MIAMI (CBSMiami) – Facing intense criticism from hospital employees, elected officials and members of his governing board, the President of Jackson Health System, Carlos Migoya, rescinded his plans to begin furloughing healthcare workers.
In an email to hospital employees Wednesday afternoon, Migoya wrote: “All the staffing and personnel changes I announced last week, including the furloughs, are being deferred indefinitely.”
Tuesday evening, the Miami Dade County Commission effectively told Migoya that he should not move forward with the furloughs. Privately commissioners, and others were telling Migoya that he should not be laying off workers as the hospital is preparing to treat a wave of new coronavirus cases in the coming weeks.
Martha Baker, the President of SEIU 1991, which represents more than 5,000 healthcare employees including nurses and doctors, was dumbfounded by the original announcement.
“Why would you do that at a time when we’re preparing for battle with this COVID virus?” she told CBS Miami on Monday.
Baker wasn’t the only one caught off guard. Joe Arriola, the chairman of the Public Health Trust which oversees Jackson, was also not told in advance of the decision made by Migoya and the hospital’s Chief Financial Officer, Mark Knight.
According to Baker and two other sources, Migoya and Knight initially planned on furloughing nurses and doctors in units that do not directly treat COVID patients.
When Arriola was notified of the plan, it prompted a heated phone call between Migoya and Arriola that quickly degenerated into a shouting match between the two men.
Arriola threatened Migoya that if he moved ahead with the furloughs he would call an emergency meeting of the Public Health Trust to rescind the orders.
Members of the county commission, who were also left in the dark, saying if the hospital was having financial problems they could have come to the county for assistance and that this was the wrong time to lay off hospital workers.
On Tuesday, commissioners gave Migoya a graceful way out of the crisis he created, by telling him they would work with him to help secure federal funds to support the hospital. Congress had already allocated $150 billion to help for hospitals like Jackson and House Speaker Nancy Pelosi was proposing an additional $100 billion for hospitals in the next relief bill.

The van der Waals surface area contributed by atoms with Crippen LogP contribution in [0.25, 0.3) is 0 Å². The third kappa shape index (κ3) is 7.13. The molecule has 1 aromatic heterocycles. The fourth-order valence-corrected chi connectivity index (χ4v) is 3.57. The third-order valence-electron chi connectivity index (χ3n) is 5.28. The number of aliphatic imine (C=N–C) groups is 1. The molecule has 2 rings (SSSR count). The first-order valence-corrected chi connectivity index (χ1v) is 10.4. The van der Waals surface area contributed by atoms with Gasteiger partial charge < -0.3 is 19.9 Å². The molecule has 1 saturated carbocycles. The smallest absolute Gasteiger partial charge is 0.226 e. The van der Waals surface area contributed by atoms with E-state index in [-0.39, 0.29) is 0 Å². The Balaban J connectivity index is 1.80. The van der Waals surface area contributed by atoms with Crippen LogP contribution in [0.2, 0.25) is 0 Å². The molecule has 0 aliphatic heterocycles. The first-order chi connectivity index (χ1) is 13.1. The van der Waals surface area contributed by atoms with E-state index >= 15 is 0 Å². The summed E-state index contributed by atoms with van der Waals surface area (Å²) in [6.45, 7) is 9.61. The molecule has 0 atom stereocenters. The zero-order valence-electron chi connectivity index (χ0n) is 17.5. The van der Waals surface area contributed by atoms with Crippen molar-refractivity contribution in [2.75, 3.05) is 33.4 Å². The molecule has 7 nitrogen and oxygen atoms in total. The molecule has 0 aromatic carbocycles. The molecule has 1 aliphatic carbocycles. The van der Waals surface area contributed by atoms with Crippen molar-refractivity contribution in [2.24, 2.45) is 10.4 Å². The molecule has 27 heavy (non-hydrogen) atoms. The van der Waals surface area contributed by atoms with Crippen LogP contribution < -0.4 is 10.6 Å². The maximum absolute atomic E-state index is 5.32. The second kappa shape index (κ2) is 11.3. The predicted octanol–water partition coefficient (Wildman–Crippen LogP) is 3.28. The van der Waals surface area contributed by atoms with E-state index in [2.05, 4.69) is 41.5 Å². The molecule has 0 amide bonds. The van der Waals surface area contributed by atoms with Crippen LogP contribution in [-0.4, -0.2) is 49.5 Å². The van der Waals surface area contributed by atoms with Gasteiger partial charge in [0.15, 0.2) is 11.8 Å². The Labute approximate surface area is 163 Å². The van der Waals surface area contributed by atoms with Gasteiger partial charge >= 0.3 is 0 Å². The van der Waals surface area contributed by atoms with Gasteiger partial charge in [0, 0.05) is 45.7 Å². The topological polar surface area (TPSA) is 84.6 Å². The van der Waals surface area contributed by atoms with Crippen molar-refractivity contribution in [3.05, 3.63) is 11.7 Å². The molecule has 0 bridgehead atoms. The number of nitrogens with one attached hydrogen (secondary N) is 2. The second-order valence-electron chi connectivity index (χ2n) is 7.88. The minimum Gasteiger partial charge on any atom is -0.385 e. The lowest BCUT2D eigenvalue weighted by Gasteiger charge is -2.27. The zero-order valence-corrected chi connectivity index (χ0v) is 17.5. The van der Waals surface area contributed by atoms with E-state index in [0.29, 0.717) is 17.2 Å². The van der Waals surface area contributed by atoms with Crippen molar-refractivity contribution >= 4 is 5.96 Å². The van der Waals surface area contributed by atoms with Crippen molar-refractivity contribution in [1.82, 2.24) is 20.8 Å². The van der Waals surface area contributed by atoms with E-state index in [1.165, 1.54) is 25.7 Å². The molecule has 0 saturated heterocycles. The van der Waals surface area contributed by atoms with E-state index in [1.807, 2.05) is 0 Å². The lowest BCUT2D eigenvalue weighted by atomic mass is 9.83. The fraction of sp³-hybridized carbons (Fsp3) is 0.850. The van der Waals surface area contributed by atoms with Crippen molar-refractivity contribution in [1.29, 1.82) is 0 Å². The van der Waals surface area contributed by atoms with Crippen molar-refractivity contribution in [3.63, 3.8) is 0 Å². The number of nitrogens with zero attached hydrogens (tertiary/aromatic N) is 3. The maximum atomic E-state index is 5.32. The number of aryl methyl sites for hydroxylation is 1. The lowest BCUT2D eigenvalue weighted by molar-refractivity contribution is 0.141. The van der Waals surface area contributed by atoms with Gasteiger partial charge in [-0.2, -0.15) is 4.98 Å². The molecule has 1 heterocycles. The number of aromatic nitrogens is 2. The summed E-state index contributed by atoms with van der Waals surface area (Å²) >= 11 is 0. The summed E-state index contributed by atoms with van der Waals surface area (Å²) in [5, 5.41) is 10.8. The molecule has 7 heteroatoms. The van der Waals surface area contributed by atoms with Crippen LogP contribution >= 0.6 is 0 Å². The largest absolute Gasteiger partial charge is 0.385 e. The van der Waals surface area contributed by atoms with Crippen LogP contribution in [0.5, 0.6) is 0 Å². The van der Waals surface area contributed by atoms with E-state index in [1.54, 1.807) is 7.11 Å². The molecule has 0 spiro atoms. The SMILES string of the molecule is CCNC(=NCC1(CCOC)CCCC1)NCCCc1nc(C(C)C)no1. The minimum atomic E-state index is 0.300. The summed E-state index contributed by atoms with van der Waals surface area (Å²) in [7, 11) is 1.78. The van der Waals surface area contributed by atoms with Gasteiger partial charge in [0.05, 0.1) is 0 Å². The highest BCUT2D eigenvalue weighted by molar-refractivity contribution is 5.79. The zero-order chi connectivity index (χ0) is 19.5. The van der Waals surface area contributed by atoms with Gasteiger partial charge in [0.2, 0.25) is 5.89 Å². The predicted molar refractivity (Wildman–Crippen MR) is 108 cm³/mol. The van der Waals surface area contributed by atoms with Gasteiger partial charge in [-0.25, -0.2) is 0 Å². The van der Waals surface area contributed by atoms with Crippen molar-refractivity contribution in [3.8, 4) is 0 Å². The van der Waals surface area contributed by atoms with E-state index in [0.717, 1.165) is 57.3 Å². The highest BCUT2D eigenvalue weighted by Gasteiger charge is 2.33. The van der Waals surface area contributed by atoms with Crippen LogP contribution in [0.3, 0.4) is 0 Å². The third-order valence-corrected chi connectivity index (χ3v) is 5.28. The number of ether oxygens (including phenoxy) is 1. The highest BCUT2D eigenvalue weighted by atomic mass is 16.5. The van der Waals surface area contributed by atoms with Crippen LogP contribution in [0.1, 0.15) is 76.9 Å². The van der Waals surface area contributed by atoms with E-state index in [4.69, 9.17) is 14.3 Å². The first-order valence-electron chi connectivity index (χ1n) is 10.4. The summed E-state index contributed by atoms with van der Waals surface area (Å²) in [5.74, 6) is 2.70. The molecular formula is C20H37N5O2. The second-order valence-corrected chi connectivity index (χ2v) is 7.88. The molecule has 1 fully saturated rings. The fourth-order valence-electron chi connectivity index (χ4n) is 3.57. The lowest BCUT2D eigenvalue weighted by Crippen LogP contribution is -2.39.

One official told CBS Miami that Migoya should have realized the hospital would be eligible for federal help.
Martha Baker agreed, saying the actions by Migoya and Knight have hurt morale at the hospitals.
“I think they got it backwards,” Baker said. “I think we have to put the financial crisis on the backburner and focus on the health care crisis. And then we have to lean hard on our local, state and federal government, especially with stimulus packages, to restore this economy that’s been so stressed by this once in 100-year flu epidemic.”
Baker said this is an unnecessary distraction for the workers who are putting their lives on the line.
“We’re climbing,” Baker said, referring to the number of cases entering the hospital. “We’re in the climb. We have no idea how high we’re going to climb. We don’t know if and when we’re going to level off. Hopefully we do. But we’ve got to prepare for the worst and hope for the best. This is no time to be taking newborn ICU nurses and tell half of them to go home. We need to be training them to be hands on deck. We can’t disappoint this community. There’s going to be no redo on this.”
Baker added: “There’s plenty of work, I believe, for everyone.”
She described the actions of the hospital as “despicable,” noting that Migoya’s announcement came exactly one week after an ICU nurse Araceli Ilagan died after contracting the virus.
“And for people to be feel like we’re just another number, that Celi can die and that’s OK,” Baker said. “And then we’re gonna go on to, you know, if we get this three-week lull, let’s send some nurses and newborn ICU home. Let’s send some social workers home. We don’t really need the people in billing. You know, let’s just send them home. And then in three weeks, when we need them all back, when we’re hoping with COVID patients, we’ll bring them all back. Why wouldn’t you say let’s figure out a way we can put them all to work right now?”